Democratic Republic of Congo

Optional Protocol:
Ratified November 2001
Compulsory recruitment age:
No conscription in law
Voluntary recruitment age:
Democratic Republic of Congo

Armed conflict in the DRC involving the national army and a range of Congolese and foreign armed groups has continued mostly in the eastern provinces of North and South Kivu since the war officially ended in 2002. All fighting forces have unlawfully recruited boys and girls and have used them in hostilities including, although not only, as fighters.

Tens of thousands of children have been released from the armed forces and from armed groups including during the integration of armed groups into the national army. However, many under-18s were absorbed into the army during integration processes and, while child recruitment levels by the army are lower than in previous years, effective mechanisms to prevent underage recruitment are still lacking.

In the context of on-going insecurity children remain at risk of recruitment: an intensification of the conflict in late 2011- early 2012 resulted in new waves of child recruitment and use by armed groups in eastern DRC. There are also renewed allegations of support by Rwanda to some of these groups.

The International Criminal Court’s conviction, in March 2012, of Thomas Lubanga – found guilty of the war crime of enlisting and conscripting under-15s and using them in hostilities – was an important step towards ending impunity for such crimes. However, at national level, the Congolese authorities have consistently failed to effectively investigate and bring to justice those suspected of recruiting and using children in hostilities.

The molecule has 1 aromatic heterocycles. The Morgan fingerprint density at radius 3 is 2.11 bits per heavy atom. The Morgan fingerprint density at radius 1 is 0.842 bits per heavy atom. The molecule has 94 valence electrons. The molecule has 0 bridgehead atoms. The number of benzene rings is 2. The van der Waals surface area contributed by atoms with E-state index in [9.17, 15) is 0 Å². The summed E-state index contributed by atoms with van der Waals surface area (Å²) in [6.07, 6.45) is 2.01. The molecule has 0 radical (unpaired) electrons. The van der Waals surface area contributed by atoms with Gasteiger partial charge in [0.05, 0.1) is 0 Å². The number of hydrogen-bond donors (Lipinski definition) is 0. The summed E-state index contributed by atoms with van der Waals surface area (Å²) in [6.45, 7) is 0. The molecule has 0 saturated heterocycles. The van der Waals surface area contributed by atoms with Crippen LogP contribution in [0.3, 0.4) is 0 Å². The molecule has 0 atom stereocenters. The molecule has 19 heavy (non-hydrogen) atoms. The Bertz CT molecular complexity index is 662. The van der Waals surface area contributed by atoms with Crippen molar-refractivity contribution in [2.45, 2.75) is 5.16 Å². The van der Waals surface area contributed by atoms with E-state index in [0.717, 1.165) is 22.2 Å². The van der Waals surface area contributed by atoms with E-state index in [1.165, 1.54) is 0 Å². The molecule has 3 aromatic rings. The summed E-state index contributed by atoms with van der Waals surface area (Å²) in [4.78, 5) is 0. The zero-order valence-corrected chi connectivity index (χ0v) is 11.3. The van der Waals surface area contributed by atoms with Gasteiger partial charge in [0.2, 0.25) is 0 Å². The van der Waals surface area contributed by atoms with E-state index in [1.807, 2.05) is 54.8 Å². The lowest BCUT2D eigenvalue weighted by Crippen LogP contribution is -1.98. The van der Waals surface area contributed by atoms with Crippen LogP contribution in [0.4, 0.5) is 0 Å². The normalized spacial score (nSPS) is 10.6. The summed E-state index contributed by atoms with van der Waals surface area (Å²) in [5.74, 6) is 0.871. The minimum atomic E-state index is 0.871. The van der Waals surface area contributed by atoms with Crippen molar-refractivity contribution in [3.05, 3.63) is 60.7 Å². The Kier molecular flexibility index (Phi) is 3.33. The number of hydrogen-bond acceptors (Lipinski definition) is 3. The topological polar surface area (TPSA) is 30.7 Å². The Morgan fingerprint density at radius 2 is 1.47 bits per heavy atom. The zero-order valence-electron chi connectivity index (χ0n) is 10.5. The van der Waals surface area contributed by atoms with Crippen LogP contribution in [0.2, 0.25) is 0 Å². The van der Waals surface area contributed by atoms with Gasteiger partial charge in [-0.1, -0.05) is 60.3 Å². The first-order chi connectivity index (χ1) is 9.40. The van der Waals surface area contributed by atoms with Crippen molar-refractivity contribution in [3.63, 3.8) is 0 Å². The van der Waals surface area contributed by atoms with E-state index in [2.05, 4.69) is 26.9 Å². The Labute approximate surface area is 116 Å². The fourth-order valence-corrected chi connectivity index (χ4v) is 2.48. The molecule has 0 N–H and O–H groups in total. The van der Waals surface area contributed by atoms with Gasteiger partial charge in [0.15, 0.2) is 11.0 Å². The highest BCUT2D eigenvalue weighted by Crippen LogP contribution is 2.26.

On 4 October 2012, the government of the DRC and the United Nations officially committed to ending the recruitment and use of children by Congolese armed forces and security services by signing an Action Plan.

Our current work in the DRC aims to:

  • Promote the effective implementation of OPAC by advocating with the government and the UN to put in place effective and durable prevention measures.
  • Support national NGOs working on child soldier prevention at provincial and community levels to carry out advocacy with administrative, military and judicial authorities, and engage with armed forces, armed groups and affected communities.
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